The levy revenue will be spent on mitigation and offsetting actions for biodiversity, which are required by the Commonwealth Approvals of urban development in Melbourne’s Growth Areas, these are:

  • the protection and management of 36 areas of high biodiversity value within the urban growth boundary;
  • the creation and management of the 15,000-hectare Western Grassland Reserve, the 1200-hectare Grassy Eucalypt Woodland Reserve and other reserves;
  • the protection and improvement of habitats for threatened species such as the Southern Brown Bandicoot and Growling Grass Frog.

Full revenue and expenditure details can be found in the MSA program’s annual progress reports available at https://www.msa.vic.gov.au.

The construction of utility infrastructure (infrastructure for water, sewerage, drainage, gas, electricity or
telecommunications services) on private land is not a ‘levy event’. No MSA levies apply for the construction of utility
infrastructure on private land.
The construction of utility infrastructure is only considered a ‘levy event’ when it occurs on Crown land. If a project
crosses both Crown land and private land, MSA levies are only payable for the portion of the works footprint which
is on Crown land.

For un-staged subdivision cases, payment due dates are set at 3 months after the issue of a statement of
compliance – like GAIC. For stages under a staged payment approval, there is greater flexibility to set due dates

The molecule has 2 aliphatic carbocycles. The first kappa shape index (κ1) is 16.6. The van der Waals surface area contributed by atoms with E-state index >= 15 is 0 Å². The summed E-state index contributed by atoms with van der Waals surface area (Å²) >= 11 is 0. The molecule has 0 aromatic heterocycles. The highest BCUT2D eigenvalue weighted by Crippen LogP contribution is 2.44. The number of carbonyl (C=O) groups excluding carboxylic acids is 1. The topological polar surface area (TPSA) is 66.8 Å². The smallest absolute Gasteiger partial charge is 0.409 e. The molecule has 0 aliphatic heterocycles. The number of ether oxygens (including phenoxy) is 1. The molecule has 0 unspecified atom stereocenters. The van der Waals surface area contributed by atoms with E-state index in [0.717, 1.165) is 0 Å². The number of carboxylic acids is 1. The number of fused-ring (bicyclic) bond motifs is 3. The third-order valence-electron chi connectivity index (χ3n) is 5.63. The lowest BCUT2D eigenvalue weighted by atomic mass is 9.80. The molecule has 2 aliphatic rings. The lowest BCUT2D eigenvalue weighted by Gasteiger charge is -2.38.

for the payment of stages under staged payment approvals, but common practice will be to set due dates at 3
months after the issue of a statement of compliance for that stage.
The framework under the MSA Act allows for broad flexibility in setting payment due dates for future stages,
including an ability to set due dates in relation to particular future events. For example, instead of saying that
‘payment for Stage 14 will be due on 17 June 2025’, the approval may say ‘payment for Stage 14 will be due three months after the issue of the statement of compliance for Stage 14’. A staged payment approval holder may apply
to amend these dates (or any other approval condition) at any time.

MSA levies are not required to be paid prior to a planning permit being issued, or as a condition of a planning
permit. However, the application for building permits is one of the levy events that will trigger the requirement to pay
MSA levies. The construction of buildings located within MSA Act levy area will require a building permit, and the
application for that building permit will be a levy event under the new MSA Act.
Under new changes to the Building Act 1993 (see section 18D), the building surveyor is required to notify DELWP
of the application within 14 days. DELWP will calculate the applicable MSA levies for the land and send an
assessment notice to the landowner. The building surveyor may not issue the building permit until the landowner
has been issued a certificate from DELWP demonstrating that the relevant levies have been paid.

Page last updated: 30/06/20